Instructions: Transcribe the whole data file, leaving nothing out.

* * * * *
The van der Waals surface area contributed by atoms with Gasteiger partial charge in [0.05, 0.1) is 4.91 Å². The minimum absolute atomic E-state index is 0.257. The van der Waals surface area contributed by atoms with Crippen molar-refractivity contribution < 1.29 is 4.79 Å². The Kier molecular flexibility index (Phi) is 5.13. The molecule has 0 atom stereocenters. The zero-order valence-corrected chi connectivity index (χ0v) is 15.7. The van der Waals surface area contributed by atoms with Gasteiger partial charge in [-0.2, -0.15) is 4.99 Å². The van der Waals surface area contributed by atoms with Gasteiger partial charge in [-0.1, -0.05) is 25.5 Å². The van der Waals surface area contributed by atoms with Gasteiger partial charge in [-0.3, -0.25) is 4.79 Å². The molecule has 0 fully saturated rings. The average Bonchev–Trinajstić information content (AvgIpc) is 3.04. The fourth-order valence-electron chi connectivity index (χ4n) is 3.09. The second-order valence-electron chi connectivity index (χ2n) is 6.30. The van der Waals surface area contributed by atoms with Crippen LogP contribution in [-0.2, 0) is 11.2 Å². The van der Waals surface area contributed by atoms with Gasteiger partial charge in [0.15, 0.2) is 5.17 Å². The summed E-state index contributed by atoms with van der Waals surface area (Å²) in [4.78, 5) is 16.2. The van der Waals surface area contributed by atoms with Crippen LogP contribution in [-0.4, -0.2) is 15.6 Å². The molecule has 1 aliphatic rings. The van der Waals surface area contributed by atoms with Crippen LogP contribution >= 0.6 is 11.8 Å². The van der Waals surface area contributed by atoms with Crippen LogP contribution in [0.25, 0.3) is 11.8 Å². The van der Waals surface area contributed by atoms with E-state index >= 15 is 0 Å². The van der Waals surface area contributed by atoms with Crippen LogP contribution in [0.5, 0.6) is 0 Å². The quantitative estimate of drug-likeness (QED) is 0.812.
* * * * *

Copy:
The van der Waals surface area contributed by atoms with Gasteiger partial charge in [0.05, 0.1) is 4.91 Å². The minimum absolute atomic E-state index is 0.257. The van der Waals surface area contributed by atoms with Crippen molar-refractivity contribution < 1.29 is 4.79 Å². The Kier molecular flexibility index (Phi) is 5.13. The molecule has 0 atom stereocenters. The zero-order valence-corrected chi connectivity index (χ0v) is 15.7. The van der Waals surface area contributed by atoms with Gasteiger partial charge in [-0.2, -0.15) is 4.99 Å². The van der Waals surface area contributed by atoms with Gasteiger partial charge in [-0.1, -0.05) is 25.5 Å². The van der Waals surface area contributed by atoms with Gasteiger partial charge in [-0.3, -0.25) is 4.79 Å². The molecule has 0 fully saturated rings. The average Bonchev–Trinajstić information content (AvgIpc) is 3.04. The fourth-order valence-electron chi connectivity index (χ4n) is 3.09. The second-order valence-electron chi connectivity index (χ2n) is 6.30. The van der Waals surface area contributed by atoms with Crippen LogP contribution in [-0.2, 0) is 11.2 Å². The van der Waals surface area contributed by atoms with Gasteiger partial charge in [0.15, 0.2) is 5.17 Å². The summed E-state index contributed by atoms with van der Waals surface area (Å²) in [4.78, 5) is 16.2. The van der Waals surface area contributed by atoms with Crippen LogP contribution in [-0.4, -0.2) is 15.6 Å². The molecule has 1 aliphatic rings. The van der Waals surface area contributed by atoms with Crippen LogP contribution >= 0.6 is 11.8 Å². The van der Waals surface area contributed by atoms with Crippen LogP contribution in [0.25, 0.3) is 11.8 Å². The van der Waals surface area contributed by atoms with E-state index >= 15 is 0 Å². The van der Waals surface area contributed by atoms with Crippen LogP contribution in [0.5, 0.6) is 0 Å². The quantitative estimate of drug-likeness (QED) is 0.812.